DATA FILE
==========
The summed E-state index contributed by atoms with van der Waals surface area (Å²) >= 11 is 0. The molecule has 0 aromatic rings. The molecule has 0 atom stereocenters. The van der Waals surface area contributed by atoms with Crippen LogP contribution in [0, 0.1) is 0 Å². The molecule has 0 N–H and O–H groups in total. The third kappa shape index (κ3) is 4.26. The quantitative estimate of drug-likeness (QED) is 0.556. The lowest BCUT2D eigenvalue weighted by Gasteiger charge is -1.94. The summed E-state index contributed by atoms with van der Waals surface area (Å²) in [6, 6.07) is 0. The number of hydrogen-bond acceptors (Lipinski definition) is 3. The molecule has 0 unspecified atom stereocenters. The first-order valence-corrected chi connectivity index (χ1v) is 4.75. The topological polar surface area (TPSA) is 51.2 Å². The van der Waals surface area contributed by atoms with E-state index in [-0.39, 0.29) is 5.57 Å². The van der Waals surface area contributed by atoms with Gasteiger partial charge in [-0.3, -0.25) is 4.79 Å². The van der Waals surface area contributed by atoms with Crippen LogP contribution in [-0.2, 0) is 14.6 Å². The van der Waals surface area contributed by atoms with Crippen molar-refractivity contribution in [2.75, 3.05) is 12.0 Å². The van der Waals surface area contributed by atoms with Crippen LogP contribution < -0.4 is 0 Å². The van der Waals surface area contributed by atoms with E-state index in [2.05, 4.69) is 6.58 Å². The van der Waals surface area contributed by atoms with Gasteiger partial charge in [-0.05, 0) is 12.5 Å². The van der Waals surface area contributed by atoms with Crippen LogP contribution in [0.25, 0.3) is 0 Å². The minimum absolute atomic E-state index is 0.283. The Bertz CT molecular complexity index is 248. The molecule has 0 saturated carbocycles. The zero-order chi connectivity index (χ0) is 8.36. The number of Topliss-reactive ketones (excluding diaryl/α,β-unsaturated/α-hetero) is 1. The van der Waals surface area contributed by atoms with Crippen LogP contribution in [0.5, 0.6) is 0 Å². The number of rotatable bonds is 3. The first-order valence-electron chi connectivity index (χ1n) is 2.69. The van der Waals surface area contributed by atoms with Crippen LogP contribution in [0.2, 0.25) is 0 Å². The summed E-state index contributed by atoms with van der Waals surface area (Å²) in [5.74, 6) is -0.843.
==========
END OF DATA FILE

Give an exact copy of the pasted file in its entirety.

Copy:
The summed E-state index contributed by atoms with van der Waals surface area (Å²) >= 11 is 0. The molecule has 0 aromatic rings. The molecule has 0 atom stereocenters. The van der Waals surface area contributed by atoms with Crippen LogP contribution in [0, 0.1) is 0 Å². The molecule has 0 N–H and O–H groups in total. The third kappa shape index (κ3) is 4.26. The quantitative estimate of drug-likeness (QED) is 0.556. The lowest BCUT2D eigenvalue weighted by Gasteiger charge is -1.94. The summed E-state index contributed by atoms with van der Waals surface area (Å²) in [6, 6.07) is 0. The number of hydrogen-bond acceptors (Lipinski definition) is 3. The molecule has 0 unspecified atom stereocenters. The first-order valence-corrected chi connectivity index (χ1v) is 4.75. The topological polar surface area (TPSA) is 51.2 Å². The van der Waals surface area contributed by atoms with E-state index in [-0.39, 0.29) is 5.57 Å². The van der Waals surface area contributed by atoms with Gasteiger partial charge in [-0.3, -0.25) is 4.79 Å². The van der Waals surface area contributed by atoms with Crippen LogP contribution in [-0.2, 0) is 14.6 Å². The van der Waals surface area contributed by atoms with Crippen molar-refractivity contribution in [2.75, 3.05) is 12.0 Å². The van der Waals surface area contributed by atoms with Crippen LogP contribution < -0.4 is 0 Å². The van der Waals surface area contributed by atoms with E-state index in [2.05, 4.69) is 6.58 Å². The van der Waals surface area contributed by atoms with Gasteiger partial charge in [-0.05, 0) is 12.5 Å². The van der Waals surface area contributed by atoms with Crippen LogP contribution in [0.25, 0.3) is 0 Å². The minimum absolute atomic E-state index is 0.283. The Bertz CT molecular complexity index is 248. The molecule has 0 saturated carbocycles. The zero-order chi connectivity index (χ0) is 8.36. The number of Topliss-reactive ketones (excluding diaryl/α,β-unsaturated/α-hetero) is 1. The van der Waals surface area contributed by atoms with Crippen LogP contribution in [0.5, 0.6) is 0 Å². The number of rotatable bonds is 3. The first-order valence-electron chi connectivity index (χ1n) is 2.69. The van der Waals surface area contributed by atoms with Crippen LogP contribution in [0.2, 0.25) is 0 Å². The summed E-state index contributed by atoms with van der Waals surface area (Å²) in [5.74, 6) is -0.843.